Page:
The Brother MFC-420cn is a diminutive inkjet all-in-one with features worthy of a much more expensive product. It prints, scans, copies, faxes, and delivers photos directly from its set of built-in media-card readers. Just in case that's not enough, the 420cn is also network ready. You may wonder why anyone would want to network an all-in-one with a paper capacity of only 110 sheets and a slow 14.4Kbps fax modem; but we say, why not throw it on the network and see what it can do? After all, even a two-person office might want to scan documents, edit photos, and send faxes from both computers. Whoever sits closest to the 420cn can refill the paper tray without even getting up from the chair. We can't predict how long the Brother 420cn will last, but given the creaky look and feel of its plastic parts, we suspect that longevity is not its strong suit. Still, if you're in the market for an inexpensive all-in-one to share with an office mate or two, we can't think of a better place to start than with the Brother 420cn. The Brother MFC-420cn is a briefcase-size all-in-one device that would fit on a shelf alongside the family entertainment center or on a cramped desk in a busy small office. Clad in shiny pewter-colored and matte dark-gray plastic, the 420cn weighs just more than 13 pounds and measures a scant 15.3 by 15.8 by 6.5 inches (WDH). That's about half the height and 5 pounds lighter than most machines in its class. Brother designed the 420cn to be small and short enough so that you can fax, scan, copy, and print with it without getting up from your desk chair.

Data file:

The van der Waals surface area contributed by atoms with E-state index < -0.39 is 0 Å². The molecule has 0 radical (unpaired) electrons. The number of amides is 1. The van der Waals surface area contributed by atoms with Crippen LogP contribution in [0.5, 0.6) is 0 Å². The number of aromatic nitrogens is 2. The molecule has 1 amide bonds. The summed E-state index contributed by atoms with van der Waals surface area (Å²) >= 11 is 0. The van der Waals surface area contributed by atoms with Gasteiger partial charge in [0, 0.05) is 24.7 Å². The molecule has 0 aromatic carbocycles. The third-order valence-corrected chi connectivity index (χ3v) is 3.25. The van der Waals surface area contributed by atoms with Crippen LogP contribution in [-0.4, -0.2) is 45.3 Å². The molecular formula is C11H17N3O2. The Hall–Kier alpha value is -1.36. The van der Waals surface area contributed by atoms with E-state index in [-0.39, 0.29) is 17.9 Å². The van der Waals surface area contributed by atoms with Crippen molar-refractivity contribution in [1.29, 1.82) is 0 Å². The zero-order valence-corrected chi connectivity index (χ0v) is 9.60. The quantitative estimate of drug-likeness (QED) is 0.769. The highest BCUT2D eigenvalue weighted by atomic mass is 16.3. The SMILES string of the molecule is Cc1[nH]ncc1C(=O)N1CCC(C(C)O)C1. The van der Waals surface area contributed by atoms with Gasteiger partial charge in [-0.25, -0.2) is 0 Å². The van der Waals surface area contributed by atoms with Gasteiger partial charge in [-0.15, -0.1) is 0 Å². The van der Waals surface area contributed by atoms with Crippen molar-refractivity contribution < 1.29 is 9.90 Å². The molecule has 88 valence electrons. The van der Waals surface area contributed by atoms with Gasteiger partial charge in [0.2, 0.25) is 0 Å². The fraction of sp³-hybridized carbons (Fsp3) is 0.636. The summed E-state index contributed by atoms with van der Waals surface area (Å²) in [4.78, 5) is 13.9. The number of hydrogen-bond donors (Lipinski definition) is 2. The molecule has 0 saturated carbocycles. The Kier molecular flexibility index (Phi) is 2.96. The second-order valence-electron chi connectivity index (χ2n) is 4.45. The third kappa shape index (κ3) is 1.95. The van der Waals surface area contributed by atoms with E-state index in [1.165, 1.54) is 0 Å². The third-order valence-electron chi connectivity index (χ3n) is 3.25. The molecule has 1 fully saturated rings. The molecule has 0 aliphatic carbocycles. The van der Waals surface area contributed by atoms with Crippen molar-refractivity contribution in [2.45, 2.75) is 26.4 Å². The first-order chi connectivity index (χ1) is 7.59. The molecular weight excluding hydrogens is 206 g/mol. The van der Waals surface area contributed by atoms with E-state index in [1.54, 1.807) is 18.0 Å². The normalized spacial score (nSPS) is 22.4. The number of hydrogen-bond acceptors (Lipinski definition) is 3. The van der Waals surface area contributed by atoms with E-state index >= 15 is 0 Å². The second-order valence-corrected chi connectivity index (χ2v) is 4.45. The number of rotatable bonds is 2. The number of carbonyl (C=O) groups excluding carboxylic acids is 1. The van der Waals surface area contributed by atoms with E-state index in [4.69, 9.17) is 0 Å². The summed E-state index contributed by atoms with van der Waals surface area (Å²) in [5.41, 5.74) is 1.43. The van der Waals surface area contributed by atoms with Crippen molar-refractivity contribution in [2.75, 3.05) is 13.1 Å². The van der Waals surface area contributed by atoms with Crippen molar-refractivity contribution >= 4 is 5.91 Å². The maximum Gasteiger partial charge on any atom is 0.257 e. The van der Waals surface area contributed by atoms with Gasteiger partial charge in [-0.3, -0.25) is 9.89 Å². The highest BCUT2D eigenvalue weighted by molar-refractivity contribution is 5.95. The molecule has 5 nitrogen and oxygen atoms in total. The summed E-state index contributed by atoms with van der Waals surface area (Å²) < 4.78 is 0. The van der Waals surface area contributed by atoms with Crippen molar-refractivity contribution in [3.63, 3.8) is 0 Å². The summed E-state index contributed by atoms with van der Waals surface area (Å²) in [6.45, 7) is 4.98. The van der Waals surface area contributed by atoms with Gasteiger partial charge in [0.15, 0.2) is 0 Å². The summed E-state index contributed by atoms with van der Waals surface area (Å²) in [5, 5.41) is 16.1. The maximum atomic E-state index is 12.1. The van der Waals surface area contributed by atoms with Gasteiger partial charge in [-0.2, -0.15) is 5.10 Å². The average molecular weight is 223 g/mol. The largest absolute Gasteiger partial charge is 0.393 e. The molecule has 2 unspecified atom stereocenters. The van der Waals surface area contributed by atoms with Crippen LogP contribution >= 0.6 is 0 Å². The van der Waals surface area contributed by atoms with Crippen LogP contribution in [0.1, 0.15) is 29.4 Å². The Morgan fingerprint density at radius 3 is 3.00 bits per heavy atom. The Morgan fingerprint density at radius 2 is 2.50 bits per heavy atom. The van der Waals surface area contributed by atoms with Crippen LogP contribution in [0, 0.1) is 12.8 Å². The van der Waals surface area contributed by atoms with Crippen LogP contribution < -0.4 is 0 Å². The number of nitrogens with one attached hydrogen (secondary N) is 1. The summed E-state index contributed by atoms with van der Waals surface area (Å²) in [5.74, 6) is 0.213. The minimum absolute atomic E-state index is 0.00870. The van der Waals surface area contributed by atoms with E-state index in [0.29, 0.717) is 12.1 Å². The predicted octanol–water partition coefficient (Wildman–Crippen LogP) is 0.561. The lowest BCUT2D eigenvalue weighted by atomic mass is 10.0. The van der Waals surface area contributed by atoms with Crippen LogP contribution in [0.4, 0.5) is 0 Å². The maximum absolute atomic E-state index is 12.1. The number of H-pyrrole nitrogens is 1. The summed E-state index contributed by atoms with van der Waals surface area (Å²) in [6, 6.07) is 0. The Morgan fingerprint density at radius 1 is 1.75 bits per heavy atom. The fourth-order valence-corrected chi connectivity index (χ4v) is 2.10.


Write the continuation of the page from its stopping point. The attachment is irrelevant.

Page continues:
This convenience comes with some sacrifice, and for the 420cn, that means tolerating lightweight plastic parts and a diminished paper-storage capacity. On its top, the 420cn holds a wee 10 sheets, and the automatic document feeder (ADF) and the input paper tray keep only 100 sheets. It's rare for such a small printer to feature an ADF, which allows you to make copies without lifting the tray lid. A small piece of free-sliding plastic in the center of the input tray functions as a 25-sheet output tray. The weak, thin plastic forming the ADF appears fragile.